Orinda, California 94563, United States
Explore Siesta Valley Recreation Area's most popular trails with hand-curated trail maps and driving directions, as well as detailed reviews and photos from hikers, campers and nature lovers like you.
The climb up Tunnel and Caldecott Roads came first, then through Hiller Highlands up to Grizzly Peak Boulevard, a solid 1200 feet higher, and back over the Fish Ranch / Claremont slope, where it looked like this.
In Sibley Volcanic Preserve, you'll see the Gudde Range, with Round Top on the horizon. The steppes in the rock are the enormous roadcut for Route 24. To the left, over the ridge, is Siesta Valley.
Siesta Valley is watershed land under the control of East Bay MUD, so please make sure to have your hiking permit at all times. The De Laveaga Trail runs from the top of the valley, at the Scotts Peak Trailhead, along the valley’s north flank. (It’s named for one of Orinda’s founding families) Don’t take the wrong way, which is going straight down the valley floor on the dirt extension of Wilder Road, which leads to the back side of the Cal Shakespeare center. That meant a steep descent and subsequent climb of a few hundred feet on a pretty wet road. Along the way, you will see some bedrock of the Siesta Formation that you don’t want to miss.
That included this fine chunk of freshwater limestone, all of which fizzed nicely in acid, just like it should.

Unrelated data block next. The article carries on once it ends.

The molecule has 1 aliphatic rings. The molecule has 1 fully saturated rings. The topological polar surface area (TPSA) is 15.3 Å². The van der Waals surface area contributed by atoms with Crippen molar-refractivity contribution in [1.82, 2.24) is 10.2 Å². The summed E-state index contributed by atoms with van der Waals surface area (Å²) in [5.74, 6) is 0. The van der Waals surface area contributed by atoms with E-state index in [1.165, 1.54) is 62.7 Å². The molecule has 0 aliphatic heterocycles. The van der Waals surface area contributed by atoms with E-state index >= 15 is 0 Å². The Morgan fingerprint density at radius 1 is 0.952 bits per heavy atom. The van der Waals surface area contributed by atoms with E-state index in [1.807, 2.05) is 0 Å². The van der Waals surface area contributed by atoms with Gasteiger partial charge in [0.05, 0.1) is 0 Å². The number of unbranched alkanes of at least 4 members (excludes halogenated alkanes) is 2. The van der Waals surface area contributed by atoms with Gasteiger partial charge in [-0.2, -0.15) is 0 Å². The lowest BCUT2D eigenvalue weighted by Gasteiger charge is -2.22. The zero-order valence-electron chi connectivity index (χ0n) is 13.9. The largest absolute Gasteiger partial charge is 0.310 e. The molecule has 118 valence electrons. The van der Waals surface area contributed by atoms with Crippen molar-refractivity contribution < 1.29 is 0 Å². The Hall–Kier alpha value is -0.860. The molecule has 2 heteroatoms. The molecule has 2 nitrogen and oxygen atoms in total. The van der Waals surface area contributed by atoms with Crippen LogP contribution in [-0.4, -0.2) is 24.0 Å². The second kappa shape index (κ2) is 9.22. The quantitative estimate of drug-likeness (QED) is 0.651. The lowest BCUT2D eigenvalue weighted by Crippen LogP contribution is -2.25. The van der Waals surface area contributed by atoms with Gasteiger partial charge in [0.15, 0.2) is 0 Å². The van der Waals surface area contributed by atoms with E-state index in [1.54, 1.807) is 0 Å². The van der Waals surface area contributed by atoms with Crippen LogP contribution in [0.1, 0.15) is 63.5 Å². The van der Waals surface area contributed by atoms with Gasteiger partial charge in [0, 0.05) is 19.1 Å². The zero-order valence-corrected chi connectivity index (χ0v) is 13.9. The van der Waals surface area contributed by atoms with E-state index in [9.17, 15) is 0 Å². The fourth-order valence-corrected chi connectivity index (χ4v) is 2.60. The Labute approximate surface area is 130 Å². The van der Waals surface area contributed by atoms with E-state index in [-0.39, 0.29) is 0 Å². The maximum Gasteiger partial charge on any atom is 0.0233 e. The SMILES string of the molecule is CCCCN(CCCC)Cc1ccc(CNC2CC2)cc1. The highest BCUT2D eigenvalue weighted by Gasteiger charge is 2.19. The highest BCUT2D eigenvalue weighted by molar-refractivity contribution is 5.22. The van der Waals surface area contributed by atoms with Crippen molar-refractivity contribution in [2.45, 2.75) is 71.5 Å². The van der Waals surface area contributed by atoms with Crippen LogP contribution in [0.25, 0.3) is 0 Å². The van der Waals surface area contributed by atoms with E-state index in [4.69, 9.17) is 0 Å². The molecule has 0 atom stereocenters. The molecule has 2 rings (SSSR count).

Once you reached the De Laveaga Trail, the views opened up. The basalt flows of the Moraga Formation crop out well here.
This view looks down the Siesta Valley to its continuation as Wilder Valley, across the freeway in Orinda.
Siesta Valley is very quiet and so serene. City noise and freeway noise are kept out by the contours of the land, and on a lazy weekday afternoon you would definitely want having a nice nap.
The path leads up and over the valley 's eastern wall at an elevation of approximately 1500 feet, then it is a steep 1000-foot drop down to Orinda. This is the North view. There is the cattle pool, since these slopes are grazed by cattle.
The sun sets here so early that it gets cold in the evening. Shaded puddles have remained ice-covered all day.
The Sierra was obscured by the winter haze but not Mount Diablo and the hills of Lamorinda.
The verdict: Siesta Valley is a challenge to reach on foot but that is your only choice as all kinds of vehicles are banned on EBMUD land. It is an obscure piece of land requiring a permit, but it is a beautiful spot. With rocks!